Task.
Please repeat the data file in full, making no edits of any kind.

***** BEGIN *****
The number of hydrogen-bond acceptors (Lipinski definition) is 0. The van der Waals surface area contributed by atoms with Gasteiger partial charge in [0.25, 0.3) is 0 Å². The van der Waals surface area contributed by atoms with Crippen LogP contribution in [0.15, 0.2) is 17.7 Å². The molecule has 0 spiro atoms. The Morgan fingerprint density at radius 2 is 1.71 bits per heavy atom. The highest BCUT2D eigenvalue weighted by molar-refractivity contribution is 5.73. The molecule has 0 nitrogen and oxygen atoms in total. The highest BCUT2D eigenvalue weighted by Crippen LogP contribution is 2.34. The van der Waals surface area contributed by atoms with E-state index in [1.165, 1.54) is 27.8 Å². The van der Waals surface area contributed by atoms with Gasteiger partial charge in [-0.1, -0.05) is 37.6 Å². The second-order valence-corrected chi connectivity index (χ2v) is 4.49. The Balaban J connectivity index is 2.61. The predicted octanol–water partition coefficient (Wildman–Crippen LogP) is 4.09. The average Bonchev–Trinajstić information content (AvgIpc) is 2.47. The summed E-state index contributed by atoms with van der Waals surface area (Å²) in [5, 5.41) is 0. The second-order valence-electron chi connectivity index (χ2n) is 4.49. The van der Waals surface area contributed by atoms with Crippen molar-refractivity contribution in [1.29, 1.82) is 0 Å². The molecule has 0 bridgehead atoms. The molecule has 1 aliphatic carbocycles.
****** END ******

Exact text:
The number of hydrogen-bond acceptors (Lipinski definition) is 0. The van der Waals surface area contributed by atoms with Gasteiger partial charge in [0.25, 0.3) is 0 Å². The van der Waals surface area contributed by atoms with Crippen LogP contribution in [0.15, 0.2) is 17.7 Å². The molecule has 0 spiro atoms. The Morgan fingerprint density at radius 2 is 1.71 bits per heavy atom. The highest BCUT2D eigenvalue weighted by molar-refractivity contribution is 5.73. The molecule has 0 nitrogen and oxygen atoms in total. The highest BCUT2D eigenvalue weighted by Crippen LogP contribution is 2.34. The van der Waals surface area contributed by atoms with E-state index in [1.165, 1.54) is 27.8 Å². The van der Waals surface area contributed by atoms with Gasteiger partial charge in [-0.1, -0.05) is 37.6 Å². The second-order valence-corrected chi connectivity index (χ2v) is 4.49. The Balaban J connectivity index is 2.61. The predicted octanol–water partition coefficient (Wildman–Crippen LogP) is 4.09. The average Bonchev–Trinajstić information content (AvgIpc) is 2.47. The summed E-state index contributed by atoms with van der Waals surface area (Å²) in [5, 5.41) is 0. The second-order valence-electron chi connectivity index (χ2n) is 4.49. The van der Waals surface area contributed by atoms with Crippen molar-refractivity contribution in [1.29, 1.82) is 0 Å². The molecule has 0 bridgehead atoms. The molecule has 1 aliphatic carbocycles.